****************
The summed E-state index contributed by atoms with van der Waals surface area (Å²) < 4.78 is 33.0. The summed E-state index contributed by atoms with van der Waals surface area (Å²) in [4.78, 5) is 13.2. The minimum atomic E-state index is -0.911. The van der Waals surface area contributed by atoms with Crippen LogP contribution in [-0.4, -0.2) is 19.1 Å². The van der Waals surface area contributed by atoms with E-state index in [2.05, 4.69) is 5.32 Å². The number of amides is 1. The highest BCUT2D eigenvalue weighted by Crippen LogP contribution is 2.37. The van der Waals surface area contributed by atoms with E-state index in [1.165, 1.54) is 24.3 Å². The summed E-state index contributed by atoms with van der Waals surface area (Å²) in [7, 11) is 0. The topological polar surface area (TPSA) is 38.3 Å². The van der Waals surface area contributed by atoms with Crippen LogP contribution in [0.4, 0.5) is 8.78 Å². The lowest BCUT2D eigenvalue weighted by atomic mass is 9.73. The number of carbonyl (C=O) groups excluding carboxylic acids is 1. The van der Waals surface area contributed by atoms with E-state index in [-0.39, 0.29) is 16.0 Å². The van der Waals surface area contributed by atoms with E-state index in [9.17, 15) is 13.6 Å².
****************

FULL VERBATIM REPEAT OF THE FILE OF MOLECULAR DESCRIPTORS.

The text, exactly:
The summed E-state index contributed by atoms with van der Waals surface area (Å²) < 4.78 is 33.0. The summed E-state index contributed by atoms with van der Waals surface area (Å²) in [4.78, 5) is 13.2. The minimum atomic E-state index is -0.911. The van der Waals surface area contributed by atoms with Crippen LogP contribution in [-0.4, -0.2) is 19.1 Å². The van der Waals surface area contributed by atoms with E-state index in [2.05, 4.69) is 5.32 Å². The number of amides is 1. The highest BCUT2D eigenvalue weighted by Crippen LogP contribution is 2.37. The van der Waals surface area contributed by atoms with E-state index in [1.165, 1.54) is 24.3 Å². The summed E-state index contributed by atoms with van der Waals surface area (Å²) in [7, 11) is 0. The topological polar surface area (TPSA) is 38.3 Å². The van der Waals surface area contributed by atoms with Crippen LogP contribution in [0.4, 0.5) is 8.78 Å². The lowest BCUT2D eigenvalue weighted by atomic mass is 9.73. The number of carbonyl (C=O) groups excluding carboxylic acids is 1. The van der Waals surface area contributed by atoms with E-state index in [-0.39, 0.29) is 16.0 Å². The van der Waals surface area contributed by atoms with E-state index in [9.17, 15) is 13.6 Å².